When college student Emma Gerson first arrived at UC Berkeley in 2019, it was a big transformation. And transformations, she said, can often provoke unwanted emotions.
“Going from a happy, healthy home to a dorm is a huge transition,” said Gerson, now in third year of American Studies. “Coming from a chaotic, dangerous or violent home to a dormitory makes no sense. I was having a little trouble finding my place. “
Towards the end of her first week, however, she met another student in her dorm with a similar background to hers and began to feel more comfortable on campus.
“Meeting someone who had a similar education to mine, who could somehow overcome what I had been through, made me feel like I was not alone – and that anchored me”, said Gerson said. “It is often said that healing is not linear, but I also think that healing does not happen in isolation. Community is so important, especially when you come to a new place.”
Gerson began working with ASUC to promote access to mental health services on campus. While doing this work, she discovered that many students had been affected by domestic violence, but felt that they had no space where they could connect with each other.
All of this got Gerson thinking: How many students on campus have been affected by domestic violence? She started to research and found that the problem was much more serious than she thought.
She found that at least one in four students in the United States report experiencing domestic violence as a child. And that this trauma can negatively impact their ability to succeed in academia. While there were already trauma-informed resources on campus that students could access, Emma wanted to create a more relaxed, secure space where students could meet regularly and support each other in a low-pressure environment.
So, like a real Berkeleyan, she started one. This is called Circle Up.
“Circle Up is a peer support group for students, by students,” Gerson said. “We believe that each of us holds the solutions to our problems and has the ability to be a home for ourselves and for others. Having a community of people who can understand where you have been can help you find where you are. go .”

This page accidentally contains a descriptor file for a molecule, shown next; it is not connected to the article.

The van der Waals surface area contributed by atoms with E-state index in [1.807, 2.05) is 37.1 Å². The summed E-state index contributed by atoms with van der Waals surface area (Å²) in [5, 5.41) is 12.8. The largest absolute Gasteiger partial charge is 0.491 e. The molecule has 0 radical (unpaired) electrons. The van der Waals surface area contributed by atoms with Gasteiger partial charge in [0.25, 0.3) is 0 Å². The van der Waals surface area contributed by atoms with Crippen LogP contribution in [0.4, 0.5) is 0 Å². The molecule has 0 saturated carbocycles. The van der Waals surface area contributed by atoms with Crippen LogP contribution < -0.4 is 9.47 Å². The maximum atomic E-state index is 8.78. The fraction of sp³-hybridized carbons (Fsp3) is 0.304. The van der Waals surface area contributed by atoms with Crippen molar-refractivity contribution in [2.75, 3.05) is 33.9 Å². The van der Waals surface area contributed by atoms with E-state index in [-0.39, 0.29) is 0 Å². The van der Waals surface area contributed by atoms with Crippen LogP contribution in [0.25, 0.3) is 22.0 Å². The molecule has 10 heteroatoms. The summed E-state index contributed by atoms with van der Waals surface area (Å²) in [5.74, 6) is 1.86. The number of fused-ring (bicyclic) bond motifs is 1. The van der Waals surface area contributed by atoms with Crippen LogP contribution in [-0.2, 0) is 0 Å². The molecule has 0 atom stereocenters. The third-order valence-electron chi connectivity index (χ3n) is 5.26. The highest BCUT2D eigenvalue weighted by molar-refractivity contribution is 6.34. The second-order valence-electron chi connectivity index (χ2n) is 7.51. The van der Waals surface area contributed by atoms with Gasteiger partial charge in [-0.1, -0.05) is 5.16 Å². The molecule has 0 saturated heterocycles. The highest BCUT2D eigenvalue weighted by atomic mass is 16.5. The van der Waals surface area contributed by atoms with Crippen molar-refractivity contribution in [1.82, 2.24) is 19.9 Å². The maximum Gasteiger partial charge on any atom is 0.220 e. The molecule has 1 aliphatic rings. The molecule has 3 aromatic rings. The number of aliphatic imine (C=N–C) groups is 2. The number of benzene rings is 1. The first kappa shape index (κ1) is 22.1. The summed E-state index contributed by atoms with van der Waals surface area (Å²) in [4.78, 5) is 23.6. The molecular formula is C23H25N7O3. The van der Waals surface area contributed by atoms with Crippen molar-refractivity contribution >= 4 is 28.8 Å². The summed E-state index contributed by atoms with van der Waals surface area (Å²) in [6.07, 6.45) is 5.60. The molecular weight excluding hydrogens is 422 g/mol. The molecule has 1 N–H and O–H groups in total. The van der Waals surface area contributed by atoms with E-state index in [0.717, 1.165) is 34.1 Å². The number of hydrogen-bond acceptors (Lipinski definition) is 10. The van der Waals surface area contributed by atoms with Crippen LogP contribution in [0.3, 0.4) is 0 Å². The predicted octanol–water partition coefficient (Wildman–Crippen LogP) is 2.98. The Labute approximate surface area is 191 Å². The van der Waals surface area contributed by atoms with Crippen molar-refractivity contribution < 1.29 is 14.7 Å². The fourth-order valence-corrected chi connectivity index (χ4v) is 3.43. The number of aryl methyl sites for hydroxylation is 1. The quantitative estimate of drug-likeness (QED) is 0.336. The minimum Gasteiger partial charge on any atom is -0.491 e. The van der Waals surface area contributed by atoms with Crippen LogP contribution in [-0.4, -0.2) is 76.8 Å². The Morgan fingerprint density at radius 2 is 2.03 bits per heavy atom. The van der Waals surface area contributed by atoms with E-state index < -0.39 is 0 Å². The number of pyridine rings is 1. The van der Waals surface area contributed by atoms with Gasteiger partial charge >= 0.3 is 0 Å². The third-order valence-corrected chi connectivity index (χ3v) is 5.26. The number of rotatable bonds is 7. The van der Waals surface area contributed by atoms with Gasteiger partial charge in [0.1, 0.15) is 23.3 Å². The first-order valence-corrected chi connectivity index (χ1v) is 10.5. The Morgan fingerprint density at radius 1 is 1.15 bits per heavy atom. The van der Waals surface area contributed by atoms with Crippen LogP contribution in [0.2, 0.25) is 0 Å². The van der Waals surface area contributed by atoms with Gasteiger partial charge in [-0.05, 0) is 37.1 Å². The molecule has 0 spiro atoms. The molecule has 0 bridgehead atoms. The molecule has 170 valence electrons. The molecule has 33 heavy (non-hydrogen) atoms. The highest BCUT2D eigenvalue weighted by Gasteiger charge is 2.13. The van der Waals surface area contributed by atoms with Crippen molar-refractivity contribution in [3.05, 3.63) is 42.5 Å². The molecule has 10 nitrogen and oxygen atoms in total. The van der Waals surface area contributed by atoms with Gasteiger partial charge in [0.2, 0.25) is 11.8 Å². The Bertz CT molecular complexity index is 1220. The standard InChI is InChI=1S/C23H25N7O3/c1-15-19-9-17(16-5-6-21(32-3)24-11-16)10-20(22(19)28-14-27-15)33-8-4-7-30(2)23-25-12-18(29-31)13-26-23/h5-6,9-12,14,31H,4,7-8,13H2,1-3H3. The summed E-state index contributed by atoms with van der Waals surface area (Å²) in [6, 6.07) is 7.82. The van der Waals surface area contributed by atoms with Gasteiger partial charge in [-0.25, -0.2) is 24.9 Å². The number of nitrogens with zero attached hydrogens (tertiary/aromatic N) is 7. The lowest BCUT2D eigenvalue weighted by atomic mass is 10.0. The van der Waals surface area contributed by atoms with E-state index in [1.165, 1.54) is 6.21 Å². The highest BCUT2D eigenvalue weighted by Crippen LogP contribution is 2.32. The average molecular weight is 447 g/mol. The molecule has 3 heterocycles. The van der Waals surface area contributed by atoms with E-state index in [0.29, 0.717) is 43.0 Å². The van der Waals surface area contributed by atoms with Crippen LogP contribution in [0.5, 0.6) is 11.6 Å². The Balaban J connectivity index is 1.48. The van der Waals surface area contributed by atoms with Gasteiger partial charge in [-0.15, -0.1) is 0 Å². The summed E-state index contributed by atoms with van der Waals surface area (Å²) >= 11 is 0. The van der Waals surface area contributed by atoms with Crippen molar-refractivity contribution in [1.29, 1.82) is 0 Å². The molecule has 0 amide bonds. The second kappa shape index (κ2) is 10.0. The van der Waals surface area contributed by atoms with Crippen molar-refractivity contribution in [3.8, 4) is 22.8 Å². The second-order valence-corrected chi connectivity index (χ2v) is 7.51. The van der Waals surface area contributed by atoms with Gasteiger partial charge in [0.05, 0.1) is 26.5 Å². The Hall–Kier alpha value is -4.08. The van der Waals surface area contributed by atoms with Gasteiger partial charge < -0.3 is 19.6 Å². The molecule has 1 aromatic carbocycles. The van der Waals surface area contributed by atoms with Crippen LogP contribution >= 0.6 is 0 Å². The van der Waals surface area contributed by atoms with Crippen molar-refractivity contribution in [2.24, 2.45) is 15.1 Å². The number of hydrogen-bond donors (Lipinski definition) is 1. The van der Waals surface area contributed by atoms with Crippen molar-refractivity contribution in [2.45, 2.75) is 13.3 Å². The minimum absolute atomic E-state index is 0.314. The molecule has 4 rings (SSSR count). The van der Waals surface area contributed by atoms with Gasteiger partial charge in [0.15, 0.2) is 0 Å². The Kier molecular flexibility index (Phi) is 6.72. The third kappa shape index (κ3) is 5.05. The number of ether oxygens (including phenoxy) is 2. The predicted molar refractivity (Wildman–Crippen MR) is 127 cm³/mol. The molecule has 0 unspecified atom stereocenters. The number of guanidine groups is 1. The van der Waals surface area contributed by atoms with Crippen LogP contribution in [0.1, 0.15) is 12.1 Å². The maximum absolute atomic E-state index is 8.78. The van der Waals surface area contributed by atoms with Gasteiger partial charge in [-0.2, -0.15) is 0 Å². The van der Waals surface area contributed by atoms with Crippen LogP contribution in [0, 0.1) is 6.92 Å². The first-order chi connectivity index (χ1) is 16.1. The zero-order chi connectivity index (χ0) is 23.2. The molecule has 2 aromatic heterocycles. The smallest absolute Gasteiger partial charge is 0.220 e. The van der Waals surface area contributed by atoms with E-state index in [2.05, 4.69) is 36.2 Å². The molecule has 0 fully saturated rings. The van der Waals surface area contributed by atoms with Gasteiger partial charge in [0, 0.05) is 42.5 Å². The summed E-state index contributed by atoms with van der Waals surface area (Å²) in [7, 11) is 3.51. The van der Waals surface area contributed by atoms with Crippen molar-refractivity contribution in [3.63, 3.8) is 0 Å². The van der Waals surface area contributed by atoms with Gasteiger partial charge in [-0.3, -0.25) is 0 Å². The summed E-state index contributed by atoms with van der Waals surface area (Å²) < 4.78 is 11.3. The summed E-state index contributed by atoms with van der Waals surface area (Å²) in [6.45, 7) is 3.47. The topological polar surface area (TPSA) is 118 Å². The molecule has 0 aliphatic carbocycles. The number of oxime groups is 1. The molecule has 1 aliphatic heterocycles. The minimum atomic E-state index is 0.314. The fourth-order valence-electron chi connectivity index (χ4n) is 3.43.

Circle Up began meeting virtually in the fall of 2020 as a support program for students affected by domestic violence and substance abuse. This year, after COVID-19 restrictions eased and the campus reopened, the group began to meet in person and expanded to include those impacted by the industrial complex prison system.
Linked to the Restorative Justice Center on campus, Circle Up borrows much of the guiding principles of restorative justice, a practice that is based on the belief that strong communities are essential to prevent harm from happening. Two of Circle Up’s leaders – Elias Nepa and Mythis Zamalea – are undergraduate student leaders for the center.
While the program is written by Gerson, Nepa and Zamalea, it is also written by the larger group Circle Up. “We are constantly discussing as a group what we need to talk about, what we need to address and our goals. Our program is very flexible – it is constantly changing and evolving. “
At each meeting, the group sits in a circle, checks in, gives field recognition, and then the leaders introduce guiding questions. They could discuss concepts such as boundaries, self-love versus self-care, or what survival means and how it manifests in their lives.